Extreme climate events fuel cholera outbreaks in Mozambique, Madagascar: WHO 

Measures to deal with such outbreaks must be a key agenda of the governments across southern Africa, say experts

By Kiran Pandey
Published: Monday 06 March 2023
As the rainy season continues, it is anticipated that more districts will be affected. Photo: WHO.

In February 2023, over 389,300 people — 226,000 in Madagascar and over 163,300 in Mozambique — were affected by heavy rainfall and floods led by Tropical Storm Freddy. The extreme climate events have triggered cholera outbreaks in the two countries that are among the 12 African nations currently reporting the a surge in the outbreak of the waterborne disease.

Also read: Climate change may worsen cholera crisis in Africa: WHO

While the weekly cholera cases in affected African countries have declined, the floods due to seasonal rains and tropical cyclones in southern Africa risk fuelling the spread of cholera in the region, alerted Dr Matshidiso Moeti, World Health Organization’s regional director for Africa, in a statement issued March 2, 2023.

“The ongoing cholera outbreaks in Africa are being exacerbated by extreme climatic events and conflicts that have increased vulnerabilities, as people are forced to flee their homes and grapple with precarious living conditions,” she said.

In Mozambique, prior to the current increase in cases, there were cholera outbreaks in eight districts in three provinces during the first half of 2022. But the current outbreak here covers a wider geographic area and has a higher case fatality rate (CFR) than the previous one in 2022.

As of February 19, 2023, a cumulative total of 5,237 suspected cases and 37 deaths (CFR-0.7 per cent) have been reported in 29 districts from six provinces. These provinces are the flood-prone Sofala, Gaza, Niassa, Tete, Manica and Zambezia


A graph showing cholera cases in Mozambique from September 14, 2022, to February 19, 2023. (Note- 14 cases from Zambezia district are not indicated)

As the rainy season continues, it is anticipated that more districts will be affected. With the current outbreak, cholera has invaded new regions, especially the Niassa province, which had not reported any cases in over five years. 

Poor capacity

Many health professionals here lack the experience and the capacity to respond to cholera outbreaks.

Besides the heavy rainfall, weak surveillance with late reporting, inadequate access to safe drinking water, poor sanitation and hygiene practices, a weak health care system and an exhausted workforce responding to multiple emergencies pose a threat to the continued progression of the preventable waterborne disease.

Read more: WHO warns of ‘worrying surge’ in cholera cases globally

Just half of Mozambicans have access to improved water supply and just one in five use improved sanitation facilities, according to the United Nations Office for the Coordination of Humanitarian Affairs.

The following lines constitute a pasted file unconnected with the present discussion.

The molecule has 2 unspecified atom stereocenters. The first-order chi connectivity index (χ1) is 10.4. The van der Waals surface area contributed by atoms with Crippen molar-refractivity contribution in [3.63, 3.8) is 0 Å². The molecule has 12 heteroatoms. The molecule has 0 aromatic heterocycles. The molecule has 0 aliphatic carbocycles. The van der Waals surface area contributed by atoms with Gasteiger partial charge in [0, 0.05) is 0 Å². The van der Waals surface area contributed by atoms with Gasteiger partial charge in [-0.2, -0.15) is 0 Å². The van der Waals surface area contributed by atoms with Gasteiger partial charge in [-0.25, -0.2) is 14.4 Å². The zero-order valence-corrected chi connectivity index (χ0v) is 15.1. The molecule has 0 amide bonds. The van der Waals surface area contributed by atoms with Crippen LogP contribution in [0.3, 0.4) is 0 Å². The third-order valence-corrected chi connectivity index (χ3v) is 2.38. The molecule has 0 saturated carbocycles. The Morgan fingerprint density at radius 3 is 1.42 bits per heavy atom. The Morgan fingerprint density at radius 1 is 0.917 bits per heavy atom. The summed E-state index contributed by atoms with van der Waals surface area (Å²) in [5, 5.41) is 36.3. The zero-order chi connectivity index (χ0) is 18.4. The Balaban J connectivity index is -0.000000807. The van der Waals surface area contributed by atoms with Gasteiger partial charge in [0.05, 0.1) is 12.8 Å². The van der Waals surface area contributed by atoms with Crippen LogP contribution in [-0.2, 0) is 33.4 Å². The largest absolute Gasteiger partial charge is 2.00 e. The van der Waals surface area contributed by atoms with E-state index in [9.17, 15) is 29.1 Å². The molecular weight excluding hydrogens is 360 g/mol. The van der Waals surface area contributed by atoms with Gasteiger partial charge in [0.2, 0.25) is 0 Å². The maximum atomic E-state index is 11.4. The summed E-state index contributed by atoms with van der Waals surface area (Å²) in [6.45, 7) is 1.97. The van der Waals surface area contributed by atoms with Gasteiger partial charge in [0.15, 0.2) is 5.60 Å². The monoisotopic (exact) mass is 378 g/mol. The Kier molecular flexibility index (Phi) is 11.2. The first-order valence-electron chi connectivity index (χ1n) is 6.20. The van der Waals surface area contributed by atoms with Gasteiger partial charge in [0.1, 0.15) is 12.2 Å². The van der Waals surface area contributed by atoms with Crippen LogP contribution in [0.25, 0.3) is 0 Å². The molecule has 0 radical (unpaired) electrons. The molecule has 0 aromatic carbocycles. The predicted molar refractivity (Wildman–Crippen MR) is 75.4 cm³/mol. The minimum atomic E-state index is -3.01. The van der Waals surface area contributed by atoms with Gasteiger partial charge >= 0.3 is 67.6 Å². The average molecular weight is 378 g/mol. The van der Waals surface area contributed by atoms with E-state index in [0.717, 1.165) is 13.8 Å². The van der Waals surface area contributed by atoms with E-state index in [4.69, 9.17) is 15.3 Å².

In Madagascar, too, the floods led by two cyclones during the first two months of 2023 have been behind the upsurge in malaria cases. It increased the risk of cholera outbreaks in the country, noted the WHO in a statement 

Between 2015 and 2021, the incidence of malaria cases increased by over 40 per cent in Madagascar, according to the WHO’s World Malaria Report, 2022.

As of June 5, 2022, Madagascar reported 543,994 cases of malaria and 68 deaths (CFR 0.01%), according to the weekly bulletin of the WHO for the period July 6- July 10, 2022 

These incidences are associated with the five storms and tropical cyclones — Ana, Batsirai, Dumako, Emnati, and Gombo — that hit Madagascar between January and March 2022.

Read more: Shortage of cholera vaccines forces WHO to shift to single-dose strategy

With floods led by these events, the risk of an increased malaria prevalence was very high, said WHO following Cyclone Batsirai.

Malawi, now facing the worst cholera outbreak, is under threat from several affected provinces of Mozambique, such as Niassa, Tete and Zambezia. These provinces border Malawi, which is currently facing its deadliest cholera outbreak in history.

As of February 21, 2023, cholera has spread to all 29 districts, affecting 46,590 people with 1,485 deaths, and climate change may be behind this, said the President of Malawi, calling for research on the issue. 

The cholera emergency in the country has been linked to cyclonic events (Ana, Batsarai) in Madagascar, leading to heavy rainfall and floods in March 2022.

Read more: Cholera resurgence? Several countries record case surge, deaths since October

The neighbouring country, South Africa, which reported its last outbreak in 2008-2009 with about 12, 000 cases is on alert now due to the ongoing risk for imported cases following travel from other African countries currently experiencing cholera outbreaks, especially Malawi, Mozambique, Zambia and Zimbabwe.

When rainfall associated with tropical cyclones is projected to increase further with warming, measures to deal with such outbreaks must be a key agenda of the government, said the World Weather Attribution in their study on Madagascar, Mozambique and Malawi.

Sustainable and effective cholera control requires comprehensive measures such as improved detection and response, access to treatment and vaccination, safe water and sanitation, suggested the WHO.

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